Blood Donation and Biking

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My Bike

I hope you had a great day, because I had a great day.

Real winter Biking

All the local schools had a snow day. So I did the only rational thing possible, I set out for a bike ride. I went up a couple nice-sized hills to my parent’s house. My mom was really scared about me biking up, she kept asking my dad to come pick me up from town. (My parents are the sweetest.)

But when I finally made it up to their house (I went at a wind and caution induced speed) she told me a was a hero and made her feel like a wimp. She kept insisting I retain my biking gear so she could take pictures of me (lol) but she couldn’t find the camera, so I shed my gear, promising her that she could take pictures when I was leaving.

So I puttered around the house for a few hours helping out with some cooking and cleaning, getting stuff ready for Thanksgiving. Then I set out to head home.

I chose a different route going back which was kind of a mistake. One of the roads was covered with gravel, and therefore I discovered a fun fact about combining gravel roads, studded tires and strong winds. Progress is slow. I think I could have walked faster.

Luckily the next road I turned onto headed in the perfect direction to catch a lovely tailwind. It felt like flying. But then I miscalculated the location of the edge of the road, slid and fell. Now in an earlier post I detailed that falling is one of my greatest biking fears. So I was shocked to find that I was not hurt at all and neither was my bike. Phew.

Got home, left my panniers, grabbed my ID, told my disappointed dogs I would be home for “real” soon, and rushed out the door to head to the blood drive.

Donating Blood

It was only about a mile bike ride to the blood drive but the roads were not well plowed. I slid around a little whenever I went through a thick layer of powdery snow, which was somewhat terrifying, but doable.

As a first time blood donor I was kinda unsure what to expect but the process was easy, simple and almost painless. I told my needle stick-er person (that is the official term) that I had been out biking for a lot of the day. When she took my pulse, she was slightly shocked. “Your pulse is not very high for having just biked here. You must bike a lot.” I swelled with pride. But then I remembered that “pride goes before a fall” and I stopped swelling. I didn’t want to fall on the way back home.  I arrived without any mishaps.

I am currently home, safe and sound cuddling my babies in bed.

Weather

19-21F, 21-26 mph Southwest wind, 35 mph gusts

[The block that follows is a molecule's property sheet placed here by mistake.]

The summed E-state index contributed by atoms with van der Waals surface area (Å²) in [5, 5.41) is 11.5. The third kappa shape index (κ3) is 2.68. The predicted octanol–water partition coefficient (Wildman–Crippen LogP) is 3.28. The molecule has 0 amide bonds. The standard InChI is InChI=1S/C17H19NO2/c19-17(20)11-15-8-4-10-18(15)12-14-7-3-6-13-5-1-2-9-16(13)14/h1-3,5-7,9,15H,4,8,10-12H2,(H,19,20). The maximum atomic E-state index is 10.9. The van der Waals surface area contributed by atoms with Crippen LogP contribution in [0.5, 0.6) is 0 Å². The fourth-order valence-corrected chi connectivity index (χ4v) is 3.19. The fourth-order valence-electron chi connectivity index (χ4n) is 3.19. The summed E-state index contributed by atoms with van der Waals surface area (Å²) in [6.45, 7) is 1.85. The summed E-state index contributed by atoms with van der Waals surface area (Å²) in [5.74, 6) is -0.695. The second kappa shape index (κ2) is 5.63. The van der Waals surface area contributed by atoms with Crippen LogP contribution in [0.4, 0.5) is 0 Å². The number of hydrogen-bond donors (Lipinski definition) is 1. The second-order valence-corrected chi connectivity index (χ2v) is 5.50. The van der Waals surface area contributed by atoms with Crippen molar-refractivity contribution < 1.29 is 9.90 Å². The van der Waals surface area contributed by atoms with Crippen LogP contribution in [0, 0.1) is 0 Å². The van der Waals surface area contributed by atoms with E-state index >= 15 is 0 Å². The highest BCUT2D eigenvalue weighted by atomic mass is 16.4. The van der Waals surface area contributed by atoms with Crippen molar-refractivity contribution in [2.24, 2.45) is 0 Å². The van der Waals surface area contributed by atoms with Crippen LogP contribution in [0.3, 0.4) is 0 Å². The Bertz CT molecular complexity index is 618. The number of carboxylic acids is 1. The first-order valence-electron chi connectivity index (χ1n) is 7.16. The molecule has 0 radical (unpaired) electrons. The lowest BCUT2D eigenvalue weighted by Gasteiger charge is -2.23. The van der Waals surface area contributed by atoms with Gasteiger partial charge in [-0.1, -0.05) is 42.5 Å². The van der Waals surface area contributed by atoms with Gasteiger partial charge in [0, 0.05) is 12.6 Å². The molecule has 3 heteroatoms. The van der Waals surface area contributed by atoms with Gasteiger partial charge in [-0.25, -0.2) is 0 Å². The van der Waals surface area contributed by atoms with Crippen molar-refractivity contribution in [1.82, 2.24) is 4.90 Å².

I wore

Head: rain jacket hood, fleece hat, ski goggles, scarf                                                  Torso: thin thermal undershirt, rain jacket                                                             Hands: thinsulate gloves                                                                                                       Legs: yoga pants, rain pants                                                                                               Feet: pair of socks, boots

Comments: I stayed very warm, my face was overheating most of the time. I had to keep pulling my scarf down to uncover my mouth to cool down, but then a gust of wind would make me want to cover my face up again.

Monday Commute

To work (10 miles)
3:55 am to 4:45 am

Weather
32F, 7 mph Southeast wind, light rain/snow

I wore
Head: headband, scarf, ski goggles
Torso: t-shirt, rain jacket
Hands: pair of knit gloves
Legs: thin thermal pants, rain pants
Feet: socks, sneakers

Comments: The ski goggles I bought are orange-tinted so they really minimize how well I can see at night. They will be great for those bright winter days, but I need to order goggles that aren’t tinted for night/early morning biking.

From work (10 miles)
2:20 pm to 3:12 pm

Weather
34F, 10 mph Southeast wind, rain

I wore
Head: rain jacket hood, ski goggles
Torso: t-shirt, rain jacket
Hands: pair of knit gloves
Legs: thin thermal pants, rain pants
Feet: socks, sneakers

Comments: I was passed by six snow plows on the way home. They weren’t plowing, just heading to or from plowing. Hopefully I stuck out to them, maybe they will realize that there will be life forms other then motor vehicles on the road during the winter. There are epic ways to die but being squashed by a snow plow is not one of them.

My Downward Spiral

Biking has become an addiction for me. I am trapped in its web and I don’t think I can possibly break free anytime soon. But as a warning to others I will outline my downward spiral into the world of cycling.

When I was a child my parents forced me to go on bike rides with my siblings. It was awful, I hated it. Biking was just not for me. Definitely. But of course my parents still got me a mountain bike when I was in my late teens. Thanks.